March 15, 2010
After over 17 years of Frenchie living, I am largely used to the etiquette of dining chez les Francais – along with all of their implicitly understood rules and regulations.
A brunch with Parisian friends for which the first guest arrived 30 minutes after the announced time, and an 8 pm French dinner party invitation with food finally served at 10 pm, prompted the following list of tips for enjoying error-free dining in the land of berêts, baguettes and smelly cheese.
Les Faux Pas qu’il ne Faut pas faire (errors to avoid), a few pointers for socializing Chez les Francais with hopes of avoiding unnecessary uncomfortable moments.
Rule 1: Never, never, never arrive early. Not even one minute. This is highly unacceptable (and unheard of) behavior in France. Walk around the block a few times, have a café, do some lèche-vitrine (window shop), but do not ring that bell even one minute in advance.
Rule 2: Never arrive right on time either, except for a formal meal, or in a restaurant. Even for a sit- down meal, your host will expect you 5-10 minutes late. For a party, a casual brunch or cocktail, you will be expected 20-45 minutes past the specified time. Arriving on the dot might find your host not only not ready, but also not particularly overjoyed by your presence.
Rule 3: Always bring a little something for the host, be it a bottle of wine, a homemade goodie or a bouquet of flowers. Remember, showing up empty-handed is seriously frowned upon in France. Note: Do not bring gifts of soap or bouquets of mums. Soap makes your hostess feel like you are implying she doesn’t wash, and mums are brought to cemeteries to cover gravestones.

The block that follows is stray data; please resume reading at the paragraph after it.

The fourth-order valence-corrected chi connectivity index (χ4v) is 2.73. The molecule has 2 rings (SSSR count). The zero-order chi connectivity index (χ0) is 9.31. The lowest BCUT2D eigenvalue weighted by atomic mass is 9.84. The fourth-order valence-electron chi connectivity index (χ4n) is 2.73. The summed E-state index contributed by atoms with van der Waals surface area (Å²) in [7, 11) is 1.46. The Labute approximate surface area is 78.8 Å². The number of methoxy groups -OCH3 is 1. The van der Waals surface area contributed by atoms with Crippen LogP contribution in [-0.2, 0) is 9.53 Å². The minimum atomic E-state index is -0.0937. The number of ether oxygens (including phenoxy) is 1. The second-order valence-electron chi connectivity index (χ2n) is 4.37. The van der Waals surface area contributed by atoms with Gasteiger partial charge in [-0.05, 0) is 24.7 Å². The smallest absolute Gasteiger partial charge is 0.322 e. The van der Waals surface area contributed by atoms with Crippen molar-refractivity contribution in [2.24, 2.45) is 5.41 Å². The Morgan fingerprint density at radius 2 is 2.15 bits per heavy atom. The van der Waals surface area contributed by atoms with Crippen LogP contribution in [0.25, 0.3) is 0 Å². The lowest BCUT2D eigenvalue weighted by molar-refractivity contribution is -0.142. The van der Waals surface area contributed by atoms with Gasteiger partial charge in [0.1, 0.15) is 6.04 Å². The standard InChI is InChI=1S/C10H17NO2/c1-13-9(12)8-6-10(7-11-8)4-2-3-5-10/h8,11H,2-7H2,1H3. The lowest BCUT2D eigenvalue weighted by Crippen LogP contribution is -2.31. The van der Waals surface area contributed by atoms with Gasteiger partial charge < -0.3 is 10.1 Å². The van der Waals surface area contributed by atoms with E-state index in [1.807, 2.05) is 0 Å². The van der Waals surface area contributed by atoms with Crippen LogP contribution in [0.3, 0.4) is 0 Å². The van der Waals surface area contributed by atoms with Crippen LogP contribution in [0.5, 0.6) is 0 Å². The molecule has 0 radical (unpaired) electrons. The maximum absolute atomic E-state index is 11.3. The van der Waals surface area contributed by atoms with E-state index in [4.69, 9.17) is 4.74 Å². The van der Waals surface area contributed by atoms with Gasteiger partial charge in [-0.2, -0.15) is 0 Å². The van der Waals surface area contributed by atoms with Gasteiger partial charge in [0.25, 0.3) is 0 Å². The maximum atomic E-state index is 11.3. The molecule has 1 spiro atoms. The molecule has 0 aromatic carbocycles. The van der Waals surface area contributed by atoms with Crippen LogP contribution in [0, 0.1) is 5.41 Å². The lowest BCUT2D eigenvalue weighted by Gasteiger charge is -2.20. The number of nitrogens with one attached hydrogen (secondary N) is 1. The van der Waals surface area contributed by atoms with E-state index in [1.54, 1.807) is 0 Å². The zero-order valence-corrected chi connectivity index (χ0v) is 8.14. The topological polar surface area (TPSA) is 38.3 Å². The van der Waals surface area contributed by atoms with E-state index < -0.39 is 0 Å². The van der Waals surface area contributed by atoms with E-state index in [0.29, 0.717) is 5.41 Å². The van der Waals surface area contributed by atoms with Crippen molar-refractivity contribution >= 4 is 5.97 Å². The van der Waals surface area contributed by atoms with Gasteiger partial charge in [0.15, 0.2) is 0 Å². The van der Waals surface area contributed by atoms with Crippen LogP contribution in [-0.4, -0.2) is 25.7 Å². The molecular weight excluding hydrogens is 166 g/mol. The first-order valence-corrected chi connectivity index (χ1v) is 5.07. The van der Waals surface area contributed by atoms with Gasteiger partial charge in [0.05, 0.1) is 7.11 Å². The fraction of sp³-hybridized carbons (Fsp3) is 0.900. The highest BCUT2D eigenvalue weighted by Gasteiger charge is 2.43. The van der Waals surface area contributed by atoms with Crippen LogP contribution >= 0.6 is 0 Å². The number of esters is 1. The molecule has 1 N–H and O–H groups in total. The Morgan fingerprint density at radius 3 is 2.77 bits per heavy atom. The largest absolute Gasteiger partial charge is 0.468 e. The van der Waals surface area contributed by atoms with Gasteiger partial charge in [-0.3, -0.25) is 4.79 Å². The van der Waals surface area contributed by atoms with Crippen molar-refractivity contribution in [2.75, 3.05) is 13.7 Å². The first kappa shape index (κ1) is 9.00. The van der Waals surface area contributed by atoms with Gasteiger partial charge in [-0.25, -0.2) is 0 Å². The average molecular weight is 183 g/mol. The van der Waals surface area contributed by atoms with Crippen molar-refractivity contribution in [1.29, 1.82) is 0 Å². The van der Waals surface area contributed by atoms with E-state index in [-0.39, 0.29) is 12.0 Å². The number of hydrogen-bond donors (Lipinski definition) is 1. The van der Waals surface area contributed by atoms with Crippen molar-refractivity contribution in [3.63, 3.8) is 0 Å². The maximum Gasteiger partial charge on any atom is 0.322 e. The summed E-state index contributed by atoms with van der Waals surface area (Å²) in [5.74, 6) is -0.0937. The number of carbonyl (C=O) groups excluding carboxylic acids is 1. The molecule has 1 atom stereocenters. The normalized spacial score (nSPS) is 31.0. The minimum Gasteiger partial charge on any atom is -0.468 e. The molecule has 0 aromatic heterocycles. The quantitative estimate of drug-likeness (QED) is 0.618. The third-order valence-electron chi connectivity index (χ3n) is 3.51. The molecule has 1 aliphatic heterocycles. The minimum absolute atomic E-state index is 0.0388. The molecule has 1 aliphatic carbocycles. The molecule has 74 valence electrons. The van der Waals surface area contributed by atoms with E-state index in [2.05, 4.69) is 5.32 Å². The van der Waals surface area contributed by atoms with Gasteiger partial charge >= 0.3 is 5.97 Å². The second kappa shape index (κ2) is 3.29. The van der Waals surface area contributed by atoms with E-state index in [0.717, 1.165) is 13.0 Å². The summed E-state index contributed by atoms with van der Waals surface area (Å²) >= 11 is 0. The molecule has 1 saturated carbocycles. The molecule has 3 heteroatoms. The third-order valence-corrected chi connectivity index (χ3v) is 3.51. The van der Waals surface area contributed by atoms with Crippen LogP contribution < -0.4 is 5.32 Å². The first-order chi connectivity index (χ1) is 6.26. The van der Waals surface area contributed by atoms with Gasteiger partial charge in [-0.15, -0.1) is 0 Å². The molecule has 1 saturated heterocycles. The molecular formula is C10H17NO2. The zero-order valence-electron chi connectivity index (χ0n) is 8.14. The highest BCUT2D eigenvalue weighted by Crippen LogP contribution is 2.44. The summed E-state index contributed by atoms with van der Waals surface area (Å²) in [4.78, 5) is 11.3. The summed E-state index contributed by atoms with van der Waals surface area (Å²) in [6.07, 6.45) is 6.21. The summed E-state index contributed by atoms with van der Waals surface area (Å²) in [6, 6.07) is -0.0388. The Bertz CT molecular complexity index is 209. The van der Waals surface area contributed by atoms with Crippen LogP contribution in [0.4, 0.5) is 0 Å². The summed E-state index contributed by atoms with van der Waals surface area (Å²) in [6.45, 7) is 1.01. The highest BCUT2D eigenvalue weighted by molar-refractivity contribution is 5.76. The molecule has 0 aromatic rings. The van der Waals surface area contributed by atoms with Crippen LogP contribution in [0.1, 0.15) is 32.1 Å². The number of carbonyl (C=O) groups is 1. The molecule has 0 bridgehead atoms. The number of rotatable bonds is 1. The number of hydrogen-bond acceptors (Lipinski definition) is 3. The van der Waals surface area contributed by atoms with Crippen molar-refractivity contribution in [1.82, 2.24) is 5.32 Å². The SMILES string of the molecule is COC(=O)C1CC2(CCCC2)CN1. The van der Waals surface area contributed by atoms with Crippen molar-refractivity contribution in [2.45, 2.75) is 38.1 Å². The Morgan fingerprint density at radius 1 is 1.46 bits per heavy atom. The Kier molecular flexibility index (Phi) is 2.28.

Rule 4: In France, à table (at the table), one does not speak of politics, money, or religion. One does not ask a French person their salary, their religious beliefs or who they voted for. This is the ultimate insult to a Frenchie!
Rule 5: You don’t have to help with dishes. In the U.S. it’s the norm, even rude, not to help your host clean up the mess. In France the logic is that you are the guest and you are there to relax. When you invite your friends over they will expect you to extend the same courtesy and will not offer to help you with any of the clean-up either. The first few times this happened in my apartment I was annoyed at the lack of help. Now, I appreciate being able to relax when dining out and letting my guests relax when they dine chez moi.
Rule 6: Eat what is on your plate. The French have low (up from no) tolerance for finicky eaters. It is very rude to decline what your host has prepared, and even ruder not to finish what is on your plate. NOTE: If you are a vegetarian or have a true food allergy don’t be shy. Your host just might be sympathetic.
Rule 7: Remain open-minded. Try everything. From blood sausage, steak tartare, pan-fried fois gras, rabbit w/prunes, baked pigeon and deer stew to escargot, raw sea urchins, fried oysters, frogs legs, tripe and andouillette, I have been there and tried that. These dishes are not found in my normal eating repertoire, and there may not be a second time for many of them, but I think my hosts appreciated the effort that went into my sampling of their fare. Not only will the French be impressed by your ability to reach out of your American comfort zone, you may just discover a new favorite.
Let us know about your French dining experiences!
Written by Erica Berman
Erica Berman grew up in Lexington,Mass. After graduating from Syracuse University's Newhouse School of Journalism and an intensive summer at Middlebury College (Vermont), Erica came to Paris with hopes of submerging herself in French culture and perfecting her French -- and she never left. Erica is the founder and owner of Haven in Paris and the blog HiP Paris. She now splits her time between Paris (Montmartre), Maine (Damariscotta), Massachusetts (Lexington) and Italy (Genova). In her all-too-rare free time, Erica likes to travel off the beaten track, explore Paris, read, take photos, cook, ski, hike and enjoy long Sunday brunches with her friends.
Website: Erica Berman